Prologue by Gregorios Stathis

Concerning Adaptation

Concerning Notation

Byzantine vs. Western Notation

About the Translation

The History of Byzantine Chant

Writing Byzantine Music

Epilogue by
  Photios Kontoglou

Guidelines for Greek Pronunciation

The Intervals of the Soft Chromatic Modal Genre

The Intonations of the Eight Modes



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n some hymns, the English translation has a meter that is identical or similar to that of the original Greek version. In such instances, both texts are written in the same score of music. When slight modifications of the melody are made to accommodate the English version in the same score, notes that apply to only one language are written in red and enclosed in parentheses, as in the following measure:  
The melody would be chanted as follows in Greek:

whereas in English, it would be:
In most subsections, there are several alternative melodies provided for each hymn. For example, on pages 220-221 there are five different melodies for "Glory to Thee, O Lord" following the gospel. In such instances, the first melody provided is always the simplest. This format is used throughout the book so that one may begin with something simple, and then perhaps later learn a more elaborate melody. The only exceptions to this rule are the doxologies and the communion hymns; the first melody provided for a given communion hymn is the long, elaborate version, whereas the following melodies are briefer and simpler. When a given hymn (e.g., the cherubic hymn) is set in several modes, one would typically choose a version that is either in the mode of the week or in a mode that matches another hymn chanted that day. For example, on the Annunciation when the katavasia of the ninth ode is chanted in the Divine Liturgy in fourth mode, usually the cherubic hymn and the anaphora would also be chanted in the same mode.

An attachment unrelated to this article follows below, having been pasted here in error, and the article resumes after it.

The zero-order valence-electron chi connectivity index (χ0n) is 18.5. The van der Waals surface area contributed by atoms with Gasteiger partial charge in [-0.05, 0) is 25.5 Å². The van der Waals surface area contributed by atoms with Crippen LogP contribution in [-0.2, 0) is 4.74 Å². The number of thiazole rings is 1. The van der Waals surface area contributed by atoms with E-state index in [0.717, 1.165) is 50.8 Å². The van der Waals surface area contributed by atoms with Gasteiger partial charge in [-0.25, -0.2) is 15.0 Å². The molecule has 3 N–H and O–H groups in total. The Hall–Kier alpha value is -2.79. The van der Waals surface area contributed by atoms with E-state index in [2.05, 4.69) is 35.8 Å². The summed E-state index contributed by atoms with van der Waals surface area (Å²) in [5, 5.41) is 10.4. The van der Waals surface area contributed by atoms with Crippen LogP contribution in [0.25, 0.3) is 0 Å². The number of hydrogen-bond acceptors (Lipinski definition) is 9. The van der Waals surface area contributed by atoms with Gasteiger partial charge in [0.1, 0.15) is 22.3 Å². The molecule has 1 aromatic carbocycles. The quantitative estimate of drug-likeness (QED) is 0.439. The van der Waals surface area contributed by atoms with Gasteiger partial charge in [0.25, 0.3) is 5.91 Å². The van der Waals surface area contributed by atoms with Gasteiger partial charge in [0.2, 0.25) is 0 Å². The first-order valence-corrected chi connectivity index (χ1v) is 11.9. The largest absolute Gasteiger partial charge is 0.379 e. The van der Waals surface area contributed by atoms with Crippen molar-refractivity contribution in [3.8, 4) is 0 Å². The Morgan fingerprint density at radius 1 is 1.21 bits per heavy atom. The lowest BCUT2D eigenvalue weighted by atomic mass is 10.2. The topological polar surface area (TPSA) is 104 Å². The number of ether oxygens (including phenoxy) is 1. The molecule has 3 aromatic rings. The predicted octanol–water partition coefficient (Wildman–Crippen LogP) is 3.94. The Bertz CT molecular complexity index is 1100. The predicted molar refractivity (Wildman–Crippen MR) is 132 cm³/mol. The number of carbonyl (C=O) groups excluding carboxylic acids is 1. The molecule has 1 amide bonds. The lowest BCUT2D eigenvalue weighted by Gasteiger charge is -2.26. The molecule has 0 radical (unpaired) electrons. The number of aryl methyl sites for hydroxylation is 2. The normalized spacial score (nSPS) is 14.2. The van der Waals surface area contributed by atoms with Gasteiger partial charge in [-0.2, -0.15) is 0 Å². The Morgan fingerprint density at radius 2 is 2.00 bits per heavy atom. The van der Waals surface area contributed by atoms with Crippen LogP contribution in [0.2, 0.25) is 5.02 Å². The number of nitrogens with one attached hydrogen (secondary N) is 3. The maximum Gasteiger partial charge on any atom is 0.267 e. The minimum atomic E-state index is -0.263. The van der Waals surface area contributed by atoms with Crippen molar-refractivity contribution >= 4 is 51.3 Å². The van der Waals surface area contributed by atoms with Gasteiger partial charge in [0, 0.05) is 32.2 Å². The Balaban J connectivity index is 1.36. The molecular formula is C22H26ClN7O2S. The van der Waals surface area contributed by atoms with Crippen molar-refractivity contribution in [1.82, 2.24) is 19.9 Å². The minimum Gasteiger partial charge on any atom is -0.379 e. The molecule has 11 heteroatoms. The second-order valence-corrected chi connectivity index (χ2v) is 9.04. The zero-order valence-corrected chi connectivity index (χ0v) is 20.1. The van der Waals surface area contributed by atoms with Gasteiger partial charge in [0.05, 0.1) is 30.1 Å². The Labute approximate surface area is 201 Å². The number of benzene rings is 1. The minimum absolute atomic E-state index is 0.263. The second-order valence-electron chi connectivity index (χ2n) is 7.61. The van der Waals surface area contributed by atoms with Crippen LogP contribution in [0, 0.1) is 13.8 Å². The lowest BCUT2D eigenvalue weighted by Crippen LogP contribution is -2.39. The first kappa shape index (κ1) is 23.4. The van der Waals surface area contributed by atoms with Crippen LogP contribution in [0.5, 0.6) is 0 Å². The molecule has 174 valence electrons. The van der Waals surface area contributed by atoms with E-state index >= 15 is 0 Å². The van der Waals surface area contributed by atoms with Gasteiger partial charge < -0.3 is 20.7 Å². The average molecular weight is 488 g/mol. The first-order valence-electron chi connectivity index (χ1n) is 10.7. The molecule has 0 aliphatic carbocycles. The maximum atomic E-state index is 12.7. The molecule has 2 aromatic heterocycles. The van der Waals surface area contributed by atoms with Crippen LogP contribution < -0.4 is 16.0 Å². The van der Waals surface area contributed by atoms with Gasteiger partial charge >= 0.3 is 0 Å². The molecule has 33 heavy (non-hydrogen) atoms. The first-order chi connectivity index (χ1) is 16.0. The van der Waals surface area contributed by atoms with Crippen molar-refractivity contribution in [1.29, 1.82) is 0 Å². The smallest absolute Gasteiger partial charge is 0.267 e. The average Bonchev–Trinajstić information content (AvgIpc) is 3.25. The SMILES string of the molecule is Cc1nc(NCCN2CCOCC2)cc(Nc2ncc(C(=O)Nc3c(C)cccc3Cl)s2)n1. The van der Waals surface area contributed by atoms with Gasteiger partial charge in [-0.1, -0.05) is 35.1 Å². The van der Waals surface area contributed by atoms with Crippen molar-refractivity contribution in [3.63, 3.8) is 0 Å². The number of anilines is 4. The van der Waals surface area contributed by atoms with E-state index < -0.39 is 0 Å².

In some very long and melismatic pieces (primarily the cherubic hymns and some communion hymns), entire sections of the melody are enclosed within large brackets. (For example, see page 228.) These sections may be omitted for brevity.

From around the fourteenth century, composers of Byzantine music have inserted meaningless consonants (such as [n],  [n], and χ [h]) into long, melismatic melodies. As Dr. Conomos explains: "Two problems were solved with the introduction of these foreign sounds into the text. First, a practical one: they had the effect of abbreviating an extended melodic phrase into groups of a few notes, thereby making it easier for the soloist or the choir to sing. Secondly, it solved an aesthetic problem; the consonants erased the unpleas­ant­ness of a sustained vowel and offered an incentive to the chanter to add emphasis at certain points where the composer, scribe or psalte [i.e., chanter] thought fit."[2]

In transcribing the music for this book, melodies containing such consonants have been preserved unchanged. These consonants are written in parentheses in the Greek text so that it is clear that they are not a part of the words. An attempt has not been made to insert similar consonants into the English line.

Since there are no bar lines to signal measure breaks, each staff is treated as a separate measure. For this reason, an accidental placed somewhere in a staff will apply for the remainder of that staff but not for the following staff. Courtesy accidentals are placed in parentheses wherever clarification is deemed necessary.

The Byzantine music symbols that apply stress to a note (the "psefiston" and the "vareia") are usually transcribed by placing an accent ( > ) above the note affected. However, these stresses in Byzantine music are usually not chanted with a significant increase in volume. Therefore, when encountering notes with accents in this book, one must be careful not to emphasize them unduly.

The "intonations" (ἀπηχήματα) that may be chanted before a hymn have been listed in Appendix III by number. The appropriate number for the intonation is provided only at the beginning of those hymns that Athonite chanters would typically precede with an intonation.

[2] Conomos, Dimitri E., Byzantine Trisagia and Cheroubika of the Fourteenth and Fifteenth Centuries, Patriarchal Institute for Patristic Studies, Thessaloniki, 1974, p. 264.